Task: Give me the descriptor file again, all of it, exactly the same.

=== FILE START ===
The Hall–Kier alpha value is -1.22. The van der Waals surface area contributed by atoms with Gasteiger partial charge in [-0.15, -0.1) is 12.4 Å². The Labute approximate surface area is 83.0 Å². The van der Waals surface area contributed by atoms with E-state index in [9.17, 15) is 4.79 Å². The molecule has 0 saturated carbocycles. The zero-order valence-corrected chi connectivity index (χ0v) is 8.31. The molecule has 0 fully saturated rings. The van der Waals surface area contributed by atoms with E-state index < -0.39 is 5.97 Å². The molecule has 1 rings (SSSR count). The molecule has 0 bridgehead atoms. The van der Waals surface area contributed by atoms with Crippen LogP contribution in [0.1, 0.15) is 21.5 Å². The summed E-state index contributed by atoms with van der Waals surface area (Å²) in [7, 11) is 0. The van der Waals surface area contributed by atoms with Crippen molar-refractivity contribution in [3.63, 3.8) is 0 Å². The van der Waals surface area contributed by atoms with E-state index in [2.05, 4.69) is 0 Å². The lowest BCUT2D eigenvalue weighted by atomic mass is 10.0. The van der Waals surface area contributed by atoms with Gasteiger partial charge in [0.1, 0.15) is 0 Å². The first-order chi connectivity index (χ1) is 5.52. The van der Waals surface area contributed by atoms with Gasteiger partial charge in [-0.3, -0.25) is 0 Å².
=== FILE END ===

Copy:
The Hall–Kier alpha value is -1.22. The van der Waals surface area contributed by atoms with Gasteiger partial charge in [-0.15, -0.1) is 12.4 Å². The Labute approximate surface area is 83.0 Å². The van der Waals surface area contributed by atoms with E-state index in [9.17, 15) is 4.79 Å². The molecule has 0 saturated carbocycles. The zero-order valence-corrected chi connectivity index (χ0v) is 8.31. The molecule has 0 fully saturated rings. The van der Waals surface area contributed by atoms with E-state index < -0.39 is 5.97 Å². The molecule has 1 rings (SSSR count). The molecule has 0 bridgehead atoms. The van der Waals surface area contributed by atoms with Crippen LogP contribution in [0.1, 0.15) is 21.5 Å². The summed E-state index contributed by atoms with van der Waals surface area (Å²) in [7, 11) is 0. The van der Waals surface area contributed by atoms with Crippen molar-refractivity contribution in [3.63, 3.8) is 0 Å². The van der Waals surface area contributed by atoms with E-state index in [2.05, 4.69) is 0 Å². The lowest BCUT2D eigenvalue weighted by atomic mass is 10.0. The van der Waals surface area contributed by atoms with Gasteiger partial charge in [0.1, 0.15) is 0 Å². The first-order chi connectivity index (χ1) is 5.52. The van der Waals surface area contributed by atoms with Gasteiger partial charge in [-0.3, -0.25) is 0 Å².